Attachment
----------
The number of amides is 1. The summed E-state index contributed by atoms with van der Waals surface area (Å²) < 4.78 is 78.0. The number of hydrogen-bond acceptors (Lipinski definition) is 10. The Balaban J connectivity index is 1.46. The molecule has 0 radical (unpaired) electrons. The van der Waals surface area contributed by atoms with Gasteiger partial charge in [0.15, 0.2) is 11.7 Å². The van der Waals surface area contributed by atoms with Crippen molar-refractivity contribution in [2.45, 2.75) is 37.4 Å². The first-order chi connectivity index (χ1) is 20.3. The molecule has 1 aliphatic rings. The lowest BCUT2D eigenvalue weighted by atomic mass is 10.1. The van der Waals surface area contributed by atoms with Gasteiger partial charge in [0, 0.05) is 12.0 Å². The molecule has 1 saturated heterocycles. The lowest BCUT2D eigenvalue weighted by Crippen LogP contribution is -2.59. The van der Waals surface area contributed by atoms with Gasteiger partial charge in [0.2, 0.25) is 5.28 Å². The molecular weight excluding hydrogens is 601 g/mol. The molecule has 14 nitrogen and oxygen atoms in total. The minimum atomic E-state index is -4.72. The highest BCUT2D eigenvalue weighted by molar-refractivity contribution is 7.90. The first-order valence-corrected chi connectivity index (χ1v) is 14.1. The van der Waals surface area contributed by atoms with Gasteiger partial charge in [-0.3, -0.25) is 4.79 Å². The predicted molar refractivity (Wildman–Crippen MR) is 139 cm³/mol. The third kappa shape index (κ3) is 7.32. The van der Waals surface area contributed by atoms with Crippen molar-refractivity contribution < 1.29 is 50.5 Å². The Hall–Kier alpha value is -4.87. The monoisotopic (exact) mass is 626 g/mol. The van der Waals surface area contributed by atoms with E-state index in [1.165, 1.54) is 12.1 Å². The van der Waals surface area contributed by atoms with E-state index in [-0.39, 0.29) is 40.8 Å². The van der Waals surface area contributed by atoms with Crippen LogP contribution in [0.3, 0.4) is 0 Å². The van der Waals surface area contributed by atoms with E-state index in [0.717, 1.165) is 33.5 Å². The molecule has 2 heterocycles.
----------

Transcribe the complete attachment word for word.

The number of amides is 1. The summed E-state index contributed by atoms with van der Waals surface area (Å²) < 4.78 is 78.0. The number of hydrogen-bond acceptors (Lipinski definition) is 10. The Balaban J connectivity index is 1.46. The molecule has 0 radical (unpaired) electrons. The van der Waals surface area contributed by atoms with Gasteiger partial charge in [0.15, 0.2) is 11.7 Å². The van der Waals surface area contributed by atoms with Crippen molar-refractivity contribution in [2.45, 2.75) is 37.4 Å². The first-order chi connectivity index (χ1) is 20.3. The molecule has 1 aliphatic rings. The lowest BCUT2D eigenvalue weighted by atomic mass is 10.1. The van der Waals surface area contributed by atoms with Gasteiger partial charge in [0, 0.05) is 12.0 Å². The molecule has 1 saturated heterocycles. The lowest BCUT2D eigenvalue weighted by Crippen LogP contribution is -2.59. The van der Waals surface area contributed by atoms with Gasteiger partial charge in [0.2, 0.25) is 5.28 Å². The molecular weight excluding hydrogens is 601 g/mol. The molecule has 14 nitrogen and oxygen atoms in total. The minimum atomic E-state index is -4.72. The highest BCUT2D eigenvalue weighted by molar-refractivity contribution is 7.90. The first-order valence-corrected chi connectivity index (χ1v) is 14.1. The van der Waals surface area contributed by atoms with Gasteiger partial charge in [-0.3, -0.25) is 4.79 Å². The predicted molar refractivity (Wildman–Crippen MR) is 139 cm³/mol. The third kappa shape index (κ3) is 7.32. The van der Waals surface area contributed by atoms with Crippen molar-refractivity contribution < 1.29 is 50.5 Å². The Hall–Kier alpha value is -4.87. The monoisotopic (exact) mass is 626 g/mol. The van der Waals surface area contributed by atoms with E-state index in [1.165, 1.54) is 12.1 Å². The van der Waals surface area contributed by atoms with E-state index in [-0.39, 0.29) is 40.8 Å². The van der Waals surface area contributed by atoms with Crippen LogP contribution in [0.3, 0.4) is 0 Å². The van der Waals surface area contributed by atoms with E-state index in [0.717, 1.165) is 33.5 Å². The molecule has 2 heterocycles.